- Michelob Ultra has introduced 7-oz. bottles, which contain 1.5 grams of carbohydrates and 55 calories, the company said in a press release. The beer will be sold in select markets across the country later this month. The launch comes about a month after AB InBev introduced Michelob Ultra Pure Gold, made with organic grains.
- In a company press release, Azania Andrews, vice president of Michelob Ultra, said the beer maker hopes the 7-oz. bottles bring consumers a lighter option they can enjoy during the weeknights. “We know that some consumers opt to refrain from drinking during the weeknights,” he said.
- The approach could work: Smaller bottles and cans have done well with Coca-Cola and PepsiCo consumers, and have allowed the soda companies to charge more per ounce.
Michelob Ultra is taking its “active lifestyle beer” identity up a notch with the introduction of smaller bottles. AB InBev, which owns the brand, believes the new offering will drive even more sales among the guiltless indulgence crowd, coming in with fewer 40 calories than its flagship 12 oz. product.
With this rollout, AB InBev hopes to entice casual, health-conscious beer consumers to drink more often – specifically during the workweek – without compromising their fitness or work routines. This is a millennial sweet spot; many of these consumers are often too active and busy to be bothered by heavy-calorie beers or hangovers. As large beer companies struggle to find ways to grow and keep pace with wine, spirits and even craft brewers, Michelob Ultra is focusing its efforts on introducing products that people want; first organic beer and now a smaller volume brew with fewer calories.
Deloitte research recently found that consumer preferences for packaging sizes have shifted to include micro-packaging, individual serving packages and smaller products that cater to millennials’ preferences for mobility and speed.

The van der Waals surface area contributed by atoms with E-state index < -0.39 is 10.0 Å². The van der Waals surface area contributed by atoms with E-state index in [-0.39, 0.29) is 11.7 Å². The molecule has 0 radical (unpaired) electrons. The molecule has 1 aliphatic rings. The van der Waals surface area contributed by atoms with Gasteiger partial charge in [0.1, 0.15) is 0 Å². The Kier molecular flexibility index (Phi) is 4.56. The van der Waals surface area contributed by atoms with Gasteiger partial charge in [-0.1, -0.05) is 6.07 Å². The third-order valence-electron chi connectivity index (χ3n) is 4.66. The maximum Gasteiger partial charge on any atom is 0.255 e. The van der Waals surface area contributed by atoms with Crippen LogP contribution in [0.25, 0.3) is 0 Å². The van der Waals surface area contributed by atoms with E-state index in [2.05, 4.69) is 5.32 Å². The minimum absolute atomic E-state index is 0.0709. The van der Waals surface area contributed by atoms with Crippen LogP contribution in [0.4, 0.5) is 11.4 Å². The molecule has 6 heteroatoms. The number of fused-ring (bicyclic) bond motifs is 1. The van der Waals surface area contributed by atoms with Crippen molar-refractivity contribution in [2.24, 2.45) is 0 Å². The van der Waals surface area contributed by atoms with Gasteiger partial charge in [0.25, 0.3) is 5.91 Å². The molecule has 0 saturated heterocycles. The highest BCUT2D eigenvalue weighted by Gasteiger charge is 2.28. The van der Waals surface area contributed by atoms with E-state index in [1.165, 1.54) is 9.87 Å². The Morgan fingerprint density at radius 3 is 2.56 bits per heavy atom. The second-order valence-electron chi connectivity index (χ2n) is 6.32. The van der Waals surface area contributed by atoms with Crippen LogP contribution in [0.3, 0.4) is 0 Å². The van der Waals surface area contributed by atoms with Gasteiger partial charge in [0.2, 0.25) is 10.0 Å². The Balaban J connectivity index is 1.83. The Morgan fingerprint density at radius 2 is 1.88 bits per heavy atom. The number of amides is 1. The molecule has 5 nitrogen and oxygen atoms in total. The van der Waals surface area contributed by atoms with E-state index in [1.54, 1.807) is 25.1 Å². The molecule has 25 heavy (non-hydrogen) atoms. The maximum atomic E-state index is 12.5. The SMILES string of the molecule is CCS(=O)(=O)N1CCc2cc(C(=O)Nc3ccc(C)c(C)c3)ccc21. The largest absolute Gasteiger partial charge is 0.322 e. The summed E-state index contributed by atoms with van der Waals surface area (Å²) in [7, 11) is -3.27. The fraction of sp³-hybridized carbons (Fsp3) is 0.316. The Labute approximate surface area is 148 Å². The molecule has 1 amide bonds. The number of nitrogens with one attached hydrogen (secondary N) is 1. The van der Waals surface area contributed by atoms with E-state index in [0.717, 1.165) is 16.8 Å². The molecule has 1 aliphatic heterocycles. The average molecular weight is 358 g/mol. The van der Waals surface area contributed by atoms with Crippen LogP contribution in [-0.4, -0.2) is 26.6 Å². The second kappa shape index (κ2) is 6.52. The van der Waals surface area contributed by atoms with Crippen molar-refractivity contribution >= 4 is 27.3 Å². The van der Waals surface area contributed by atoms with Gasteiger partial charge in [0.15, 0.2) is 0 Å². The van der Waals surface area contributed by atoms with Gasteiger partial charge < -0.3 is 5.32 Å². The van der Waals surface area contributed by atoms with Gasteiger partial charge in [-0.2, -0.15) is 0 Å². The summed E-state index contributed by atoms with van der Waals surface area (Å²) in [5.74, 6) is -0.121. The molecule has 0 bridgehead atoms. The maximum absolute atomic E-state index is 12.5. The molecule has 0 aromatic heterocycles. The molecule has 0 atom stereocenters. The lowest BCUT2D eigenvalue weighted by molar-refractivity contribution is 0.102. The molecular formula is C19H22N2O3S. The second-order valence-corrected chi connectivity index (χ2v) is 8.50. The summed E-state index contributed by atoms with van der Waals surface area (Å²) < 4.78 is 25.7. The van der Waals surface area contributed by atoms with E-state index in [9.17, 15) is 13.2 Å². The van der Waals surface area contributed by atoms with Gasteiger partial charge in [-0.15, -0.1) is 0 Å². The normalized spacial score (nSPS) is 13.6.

Consumers aren’t the only winners here. Smaller packaging has been a successful initiative for soda giants Coca-Cola and PepsiCo. Since introducing the smaller sizes, soda companies have slowed their sales decline and, in some cases, stabilized the business.
In January, Fortune reported that dollar sales grew last year by about 2% “because of the success Coke and other major soft drink makers have had in aggressively marketing smaller packages at higher price points.” Last month, James Quincey, Coca-Cola's CEO, reiterated the effectiveness of this approach. The mini cans, he said in a transcript provided by Seeking Alpha, experienced double-digit growth in Q4.
"As a consequence of our focus on smaller packages, transactions are growing a whole point faster than volume," Quincey said. "So we see that the strategy is driving us to the right place."
This success could very well translate to the beer market. Both soda and beer, after all, are indulgences where some consumers want to curb their consumption. A smaller package is a good way to find that balance.
For Michelob Ultra, the launch signifies a more diversified lineup for the brand and the potential to attract even more beer drinkers across a bigger range of occasions. After coming off a year of double-digit volume growth, this new offering is yet another reason for AB InBev to raise a toast.